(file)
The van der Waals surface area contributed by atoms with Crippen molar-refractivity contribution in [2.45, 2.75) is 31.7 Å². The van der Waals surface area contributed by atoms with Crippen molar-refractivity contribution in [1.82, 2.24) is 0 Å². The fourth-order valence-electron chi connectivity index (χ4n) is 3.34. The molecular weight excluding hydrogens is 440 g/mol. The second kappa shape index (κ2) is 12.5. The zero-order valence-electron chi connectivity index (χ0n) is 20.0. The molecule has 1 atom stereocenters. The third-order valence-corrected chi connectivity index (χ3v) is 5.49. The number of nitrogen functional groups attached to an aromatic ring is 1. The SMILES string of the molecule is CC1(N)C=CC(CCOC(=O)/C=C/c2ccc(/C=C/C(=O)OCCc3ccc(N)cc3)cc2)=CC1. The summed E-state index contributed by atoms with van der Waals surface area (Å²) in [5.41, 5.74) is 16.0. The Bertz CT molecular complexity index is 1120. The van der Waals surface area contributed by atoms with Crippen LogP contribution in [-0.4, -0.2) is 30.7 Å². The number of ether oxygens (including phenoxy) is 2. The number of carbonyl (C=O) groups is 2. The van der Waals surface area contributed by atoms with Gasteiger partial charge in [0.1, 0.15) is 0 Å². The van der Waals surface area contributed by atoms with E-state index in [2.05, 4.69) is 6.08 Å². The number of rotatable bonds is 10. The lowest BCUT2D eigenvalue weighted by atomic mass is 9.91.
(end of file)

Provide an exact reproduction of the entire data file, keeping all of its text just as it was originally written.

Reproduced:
The van der Waals surface area contributed by atoms with Crippen molar-refractivity contribution in [2.45, 2.75) is 31.7 Å². The van der Waals surface area contributed by atoms with Crippen molar-refractivity contribution in [1.82, 2.24) is 0 Å². The fourth-order valence-electron chi connectivity index (χ4n) is 3.34. The molecular weight excluding hydrogens is 440 g/mol. The second kappa shape index (κ2) is 12.5. The zero-order valence-electron chi connectivity index (χ0n) is 20.0. The molecule has 1 atom stereocenters. The third-order valence-corrected chi connectivity index (χ3v) is 5.49. The number of nitrogen functional groups attached to an aromatic ring is 1. The SMILES string of the molecule is CC1(N)C=CC(CCOC(=O)/C=C/c2ccc(/C=C/C(=O)OCCc3ccc(N)cc3)cc2)=CC1. The summed E-state index contributed by atoms with van der Waals surface area (Å²) in [5.41, 5.74) is 16.0. The Bertz CT molecular complexity index is 1120. The van der Waals surface area contributed by atoms with Crippen LogP contribution in [-0.4, -0.2) is 30.7 Å². The number of ether oxygens (including phenoxy) is 2. The number of carbonyl (C=O) groups is 2. The van der Waals surface area contributed by atoms with Gasteiger partial charge in [0.1, 0.15) is 0 Å². The van der Waals surface area contributed by atoms with E-state index in [2.05, 4.69) is 6.08 Å². The number of rotatable bonds is 10. The lowest BCUT2D eigenvalue weighted by atomic mass is 9.91.